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Jammie Dodger

Wednesday 1 May 2002 has been deluged by your mails urging us for a Jammie Dodger review. So here it is, but don't expect us to go easy on it just because it is held in deep affection by you lot.

Jammie Dodgers are made by Burton's biscuits, who produce a wide range of biscuits but are best known for their highly individual brands like Jammie Dodgers, Waggon Wheels and Viscount, all iconic biscuits and brands in their own rights.

Jammie Dodgers, are simple in concept a sandwich of 'jam' and two shortcake biscuits with a heart shaped whole in the upper biscuit to reveal the jam. The Jam is billed as raspberry flavour but is infact made from plums and assorted chemicals, presumably because actual raspberry jam wasn't up to the biscuit engineering task of adhering the two biscuits together. This also makes attempts to part both biscuits somewhat futile, due to the adhesive jam.

The biscuit itself has undergone some changes. Recently they have become somewhat paler in colour, and with this slightly softer. Also the original heart shaped embossing has been replaced by jammy splashes so as to reinforce to the eater that jam plays a pivotal role in this biscuit. The heart shaped hole now seems like a throw back to a earlier time in the headlong rush to reposition the biscuit, with old references to the Queen of Hearts baking some tarts being consigned to the biscuits tins of history.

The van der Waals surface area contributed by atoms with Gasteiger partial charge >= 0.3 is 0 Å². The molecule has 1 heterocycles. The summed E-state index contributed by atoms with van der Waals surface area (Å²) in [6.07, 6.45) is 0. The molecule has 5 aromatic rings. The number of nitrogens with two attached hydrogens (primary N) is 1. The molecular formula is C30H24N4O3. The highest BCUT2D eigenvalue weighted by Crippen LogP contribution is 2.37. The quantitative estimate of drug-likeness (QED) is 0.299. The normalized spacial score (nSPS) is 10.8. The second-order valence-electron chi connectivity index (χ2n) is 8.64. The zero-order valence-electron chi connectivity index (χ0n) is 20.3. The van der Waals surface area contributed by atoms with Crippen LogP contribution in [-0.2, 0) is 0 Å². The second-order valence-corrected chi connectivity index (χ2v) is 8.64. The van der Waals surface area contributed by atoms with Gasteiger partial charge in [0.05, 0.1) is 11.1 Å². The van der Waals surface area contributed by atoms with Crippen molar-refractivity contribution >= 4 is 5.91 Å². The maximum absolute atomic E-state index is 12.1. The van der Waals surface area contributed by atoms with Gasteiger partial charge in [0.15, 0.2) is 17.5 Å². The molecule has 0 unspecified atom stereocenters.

Recent promotional schemes dreamed up by Saatchi and Saatchi involving mythical Jam Wrestlers, frankly did little to bring this classic brand to new generation of biscuit eaters. It was all a bit crap really, let the biscuit speak for itself, that's what we say.

 Your feedback 5 messages

Fruit Shortcake

Saturday 23 Mar 2002

Pure class in a biscuit, the fruit shortcake delivers a great deal of biscuit punch for a mid range biscuit, which is often seen as a low end biscuit.

The clever distribution of fruit and the crust of sugar granules which ramps up the sugar content make this quite unlike any other shortcake based biscuit. The unwary biscuit eater may easily work their way through half a packet of these beguiling little biscuits before they realise it.

The edge detail and the patterning on the back also serve to give this biscuit an almost frilly, harmless look that is very disarming, and again can lead to very high numbers of biscuits being consumed.

Best eaten alone, to avoid ugly scenes as you fight over the last one.

 Your feedback 7 messages


Wednesday 13 Mar 2002

The HobNob is another biscuit that I've had lots of emails about. Building on the oat genre that McVities created ten years earlier with the Abbey Crunch, McVities kicked off the 80's with a blitz of exciting new oat biscuits and created a classic over night.

Plain HobNobs were quickly followed by milk chocolate and then plain chocolate and some time later HobNob bars, the versatile oat biscuit following the footsteps of its older stablemate the Digestive.

Having many of the same ingredients as a flapjack HobNobs are very tasty, and their rustic outline gives them a lovely informal nature, making them an ideal ice breaker at say a romantic biscuit moment. Chocolate varieties are especially useful here indeed, I have an e-mail from a couple who started their relationship over a packet of milk chocolate HobNobs.

 Your feedback 27 messages